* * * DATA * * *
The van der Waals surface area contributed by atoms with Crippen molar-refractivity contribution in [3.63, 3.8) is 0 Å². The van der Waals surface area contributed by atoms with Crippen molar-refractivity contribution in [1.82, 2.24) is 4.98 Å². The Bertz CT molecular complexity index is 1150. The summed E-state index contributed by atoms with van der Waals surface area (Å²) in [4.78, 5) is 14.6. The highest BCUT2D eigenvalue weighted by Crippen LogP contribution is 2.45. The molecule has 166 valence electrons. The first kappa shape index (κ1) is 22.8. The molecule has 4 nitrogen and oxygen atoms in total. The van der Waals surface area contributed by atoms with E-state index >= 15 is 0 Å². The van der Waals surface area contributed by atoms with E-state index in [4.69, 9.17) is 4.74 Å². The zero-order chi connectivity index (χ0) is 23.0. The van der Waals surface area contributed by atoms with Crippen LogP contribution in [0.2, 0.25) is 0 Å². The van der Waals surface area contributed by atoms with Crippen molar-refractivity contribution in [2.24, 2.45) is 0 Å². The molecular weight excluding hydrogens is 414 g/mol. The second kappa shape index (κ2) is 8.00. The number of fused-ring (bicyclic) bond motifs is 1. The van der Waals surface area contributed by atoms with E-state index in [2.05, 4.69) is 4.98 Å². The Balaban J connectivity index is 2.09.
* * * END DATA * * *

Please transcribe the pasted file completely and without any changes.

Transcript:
The van der Waals surface area contributed by atoms with Crippen molar-refractivity contribution in [3.63, 3.8) is 0 Å². The van der Waals surface area contributed by atoms with Crippen molar-refractivity contribution in [1.82, 2.24) is 4.98 Å². The Bertz CT molecular complexity index is 1150. The summed E-state index contributed by atoms with van der Waals surface area (Å²) in [4.78, 5) is 14.6. The highest BCUT2D eigenvalue weighted by Crippen LogP contribution is 2.45. The molecule has 166 valence electrons. The first kappa shape index (κ1) is 22.8. The molecule has 4 nitrogen and oxygen atoms in total. The van der Waals surface area contributed by atoms with E-state index >= 15 is 0 Å². The van der Waals surface area contributed by atoms with E-state index in [4.69, 9.17) is 4.74 Å². The zero-order chi connectivity index (χ0) is 23.0. The van der Waals surface area contributed by atoms with Crippen LogP contribution in [0.2, 0.25) is 0 Å². The van der Waals surface area contributed by atoms with Crippen molar-refractivity contribution in [2.24, 2.45) is 0 Å². The molecular weight excluding hydrogens is 414 g/mol. The second kappa shape index (κ2) is 8.00. The number of fused-ring (bicyclic) bond motifs is 1. The van der Waals surface area contributed by atoms with E-state index in [2.05, 4.69) is 4.98 Å². The Balaban J connectivity index is 2.09.